Personnel Carrier and Joint Light
Tactical Vehicle — both of which
are just entering the development
stage with potential contractors.
LAVs now are going to have to
last until 2035, James Streberger,
Survivability III team leader in the
LAV program, told an industry conference in Detroit this summer. The
Corps plans several upgrades for all
of the LAVs, with as much work as
possible being done at Marine Corps
maintenance depots in Barstow,
Calif., and Albany, Ga., in part because of budget constraints.
“We know we’re going to take
hits,” Streberger told the July con-
ference, sponsored by the Institute
for Defense and Government
Advancement. “And we need to
reduce our total full ownership
costs across the fleet.”
There have been two significant
upgrades to the LAVs since 1983: the
service life extension program of the older LAV-A1s from
1998-2002 and the LAV-A2 Survivability Upgrade that
ran from 2006 to 2010. General Dynamics Land Systems-
Canada was awarded a $42 million contract last year to
produce 33 upgraded LAV-A2s in various configurations.
In total, 240 LAV-A2 vehicles have been ordered by the
Marines since 2007. All but four of the Marines’ Authorized Acquisition Objective (AAO) of 930 LAVs are
operational and all are LAV-A2s. The Corps will support
an AAO of 930 vehicles “through a combination of depot-level repair and new procurement where depot-level repair
is not cost-effective,” said Capt. Nicole Fiedler, public
affairs officer for Marine Corps Systems Command.
However, more than 700 units of the earlier LAV-A1
continue on operational deployment today.
“This has been a pretty easy platform to upgrade,”
Streberger said. “It’s held up very well.”
All LAVs will benefit from a second survivability
upgrade project that includes added appliqué and belly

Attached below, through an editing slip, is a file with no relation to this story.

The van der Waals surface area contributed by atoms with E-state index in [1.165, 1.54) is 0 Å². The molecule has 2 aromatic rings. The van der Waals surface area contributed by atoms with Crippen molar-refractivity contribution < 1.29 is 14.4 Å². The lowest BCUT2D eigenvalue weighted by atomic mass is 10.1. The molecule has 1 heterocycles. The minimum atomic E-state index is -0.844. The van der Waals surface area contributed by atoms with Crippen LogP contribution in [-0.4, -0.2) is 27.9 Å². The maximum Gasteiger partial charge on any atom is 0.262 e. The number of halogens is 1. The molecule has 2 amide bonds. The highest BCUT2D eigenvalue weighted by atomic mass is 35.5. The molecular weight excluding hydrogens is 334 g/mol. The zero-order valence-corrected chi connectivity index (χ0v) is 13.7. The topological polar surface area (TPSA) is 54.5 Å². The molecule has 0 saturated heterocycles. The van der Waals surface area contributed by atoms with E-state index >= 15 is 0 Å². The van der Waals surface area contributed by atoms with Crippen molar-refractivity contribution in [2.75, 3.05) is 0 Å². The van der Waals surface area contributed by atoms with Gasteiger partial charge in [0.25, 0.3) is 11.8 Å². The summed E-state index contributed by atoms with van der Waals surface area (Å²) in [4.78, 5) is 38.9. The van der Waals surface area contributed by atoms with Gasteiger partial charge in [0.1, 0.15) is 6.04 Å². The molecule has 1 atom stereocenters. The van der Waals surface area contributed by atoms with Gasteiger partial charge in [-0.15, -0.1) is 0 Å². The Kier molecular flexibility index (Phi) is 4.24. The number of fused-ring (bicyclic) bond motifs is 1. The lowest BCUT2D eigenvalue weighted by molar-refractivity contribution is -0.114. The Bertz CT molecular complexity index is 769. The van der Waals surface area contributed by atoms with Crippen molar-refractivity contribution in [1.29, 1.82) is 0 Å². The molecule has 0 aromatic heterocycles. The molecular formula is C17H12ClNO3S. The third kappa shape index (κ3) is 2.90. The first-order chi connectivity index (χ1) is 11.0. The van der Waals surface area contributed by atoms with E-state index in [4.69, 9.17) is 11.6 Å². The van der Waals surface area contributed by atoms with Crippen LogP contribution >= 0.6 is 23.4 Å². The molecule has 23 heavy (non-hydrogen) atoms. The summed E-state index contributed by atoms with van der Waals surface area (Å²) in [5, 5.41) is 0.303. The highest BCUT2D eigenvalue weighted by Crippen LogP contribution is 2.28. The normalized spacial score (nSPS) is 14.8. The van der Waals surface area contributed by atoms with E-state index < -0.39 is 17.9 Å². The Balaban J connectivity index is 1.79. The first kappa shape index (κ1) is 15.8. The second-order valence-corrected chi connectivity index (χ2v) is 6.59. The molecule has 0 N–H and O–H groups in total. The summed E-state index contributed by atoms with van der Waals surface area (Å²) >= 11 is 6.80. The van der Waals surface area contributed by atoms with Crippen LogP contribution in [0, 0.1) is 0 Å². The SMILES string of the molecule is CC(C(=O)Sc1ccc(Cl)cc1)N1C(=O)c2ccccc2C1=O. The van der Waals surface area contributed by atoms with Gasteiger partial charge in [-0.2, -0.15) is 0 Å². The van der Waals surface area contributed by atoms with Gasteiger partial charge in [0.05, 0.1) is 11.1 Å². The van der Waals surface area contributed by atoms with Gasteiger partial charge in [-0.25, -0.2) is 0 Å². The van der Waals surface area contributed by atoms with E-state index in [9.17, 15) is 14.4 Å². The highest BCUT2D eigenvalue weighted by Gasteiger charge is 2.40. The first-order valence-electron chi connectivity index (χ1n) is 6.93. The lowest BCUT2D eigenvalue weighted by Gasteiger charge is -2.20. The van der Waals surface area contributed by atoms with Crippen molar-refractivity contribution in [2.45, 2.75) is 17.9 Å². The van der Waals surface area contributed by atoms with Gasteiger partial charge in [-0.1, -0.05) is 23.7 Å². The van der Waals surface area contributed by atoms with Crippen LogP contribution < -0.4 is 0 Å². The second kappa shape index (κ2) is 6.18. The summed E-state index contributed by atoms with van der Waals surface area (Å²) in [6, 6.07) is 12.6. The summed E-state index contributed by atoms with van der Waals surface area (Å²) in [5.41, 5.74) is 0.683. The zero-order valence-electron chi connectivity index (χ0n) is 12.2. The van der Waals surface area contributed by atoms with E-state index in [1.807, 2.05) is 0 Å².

armor, which increased the LAV-A2s gross vehicle weight
by 4,000 pounds. Blast-resistant seats and an improved
suspension system to make the better-armored vehicle
more maneuverable also are planned. The project also
will add anti-lock brakes and a central tire inflation sys-
tem and other measures to improve ride quality.
The seat upgrade will provide improved survivability
with lower compression rates on crew and passengers’
spines, leg bones and necks. The new seats will have four-or five-point seat restraints, making the LAVs’ interiors
more protected from front, rear and side collisions.
U.S. MARINE CORPS
U.S. Marine 1st Lt. Joshua S. Lum, platoon commander for 3rd Platoon, E
Company, 3rd Light Armored Reconnaissance Battalion, keeps watch from his
Light Armored Vehicle- 25 (LAV- 25) in Helmand province, Afghanistan, April 16,
2011, as part of Operation Rawhide II. The LAV- 25, a four-Marine combat scout
carrier operated by a crew of three and armed with an M242 25mm chain gun
and two 7.62mm machine guns, is the most common of the seven LAV variants.
However, some reconfiguring will have to be done
for the LAV- 25 variant. Bigger, blast-resistant seats
will not fit in at least one location, the rear where the
scout sits atop the fuel cells. Streberger said a separate
project is being evaluated to tackle the LAV- 25 seat
The LAV-A2 anti-tank variant is slated to receive
mission suite upgrades that include multiple reload
capability and the ability to acquire targets while on
the move, a precision long-range capability to destroy
tanks, an improved thermal sight, and an advanced
fire control system capable of firing current and next-generation heavy anti-armor missiles. Raytheon
Network Centric Systems in McKinney, Texas, in
April was awarded an engineering, manufacturing
and development cost-plus-fixed-fee contract worth
The LAV- C2 will be getting improved satellite communications, a new vehicular intercommunication
system, an onboard network with five computer
workstations, software and hardware for situational
awareness and fires support systems, and stationary
command operations center capability.
And the LAV-R is slated for an upgraded power takeoff winch, pump, hydraulic generator and Hub 30
Braden barrel winch. The new generator will supply
more power for electric tools and the welding system.
But plans for modernizing the LAV-M’s indirect fire
capabilities for the 81mm stowed mortar were shelved
earlier this year. ■